Shoulder Ultrasound Abnormalities, Physical Examination Findings, and Pain in Manual Wheelchair Users With Spinal Cord InjuryBy Brose, Steven W.; Boninger, Michael L.; Fullerton, Bradley; McCann, Thane; Collinger, Jennifer L.; Impink, Bradley G.; Dyson-Hudson, Trevor A.; Archives of Physical Medicine and Rehabilitation, Vol. 89, No. 11, pp. 2086-2093
Publication Date: November 2008
Study investigated shoulder ultrasound (US) abnormalities, physical examination (PE) findings, and pain in manual-wheelchair users with spinal-cord injury (SCI). A convenience sample of 49 manual-wheelchair users with SCI participating in the National Veterans’ Wheelchair Games was recruited for the study. Participants, all but one of whom were male, ranged in age between 18 and 65 years. Median participant duration of SCI was 15.9 years. Participants completed the WUSPI questionnaire providing a personal estimate of shoulder pain experienced during various activities. A quantitative Physical Examination of the Shoulder Scale (PESS) score was obtained during PE of participants which included commonly used PE maneuvers for shoulder pathology. Each participant also had US evaluation of a single shoulder, using a quantitative Ultrasound Shoulder Pathology Rating Scale (USPRS). Test results showed that the USPRS correlated with age, duration of SCI and weight and showed a positive trend with the WUSPI score. The PESS score correlated with the WUSPI and duration of SCI. The presence of untreated shoulder pain that curtailed activity was noted in 24.5 percent of participants, and this was related to increased WUSPI scores. The study concludes that PE and US abnormalities are common in manual wheelchair users with SCI, as is untreated shoulder pain, which warrants further investigation. The USPRS and PESS demonstrated evidence for external validity and were deemed to hold promise as research tools. Study limitations and implications for further research are discussed.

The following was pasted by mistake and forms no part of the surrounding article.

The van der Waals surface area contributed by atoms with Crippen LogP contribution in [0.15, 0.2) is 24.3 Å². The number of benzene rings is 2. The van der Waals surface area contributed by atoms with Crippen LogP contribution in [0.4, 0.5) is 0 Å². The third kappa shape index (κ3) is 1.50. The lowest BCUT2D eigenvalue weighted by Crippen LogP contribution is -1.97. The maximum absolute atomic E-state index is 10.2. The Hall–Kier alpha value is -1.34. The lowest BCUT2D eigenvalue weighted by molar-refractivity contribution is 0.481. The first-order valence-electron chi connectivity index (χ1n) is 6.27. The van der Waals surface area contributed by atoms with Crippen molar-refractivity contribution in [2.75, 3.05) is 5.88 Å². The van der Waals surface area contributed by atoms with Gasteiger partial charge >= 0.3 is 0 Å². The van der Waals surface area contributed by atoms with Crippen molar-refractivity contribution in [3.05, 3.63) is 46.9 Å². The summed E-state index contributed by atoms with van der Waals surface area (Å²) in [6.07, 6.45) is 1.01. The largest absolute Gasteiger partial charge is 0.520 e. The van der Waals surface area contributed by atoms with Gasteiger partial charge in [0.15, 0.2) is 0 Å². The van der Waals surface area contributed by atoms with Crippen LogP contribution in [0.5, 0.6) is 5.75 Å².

Published by: W.B. Saunders Company, a division of Elsevier Health Sciences (Website:http://us.elsevierhealth.com)
American Academy of Physical Medicine and Rehabilitation (Web Site: http://www.aapmr.org/ )
American Congress of Rehabilitation Medicine (Web Site: http://www.acrm.org )
This publication is included in the library of the National Rehabilitation Information Center (NARIC), accession number J55464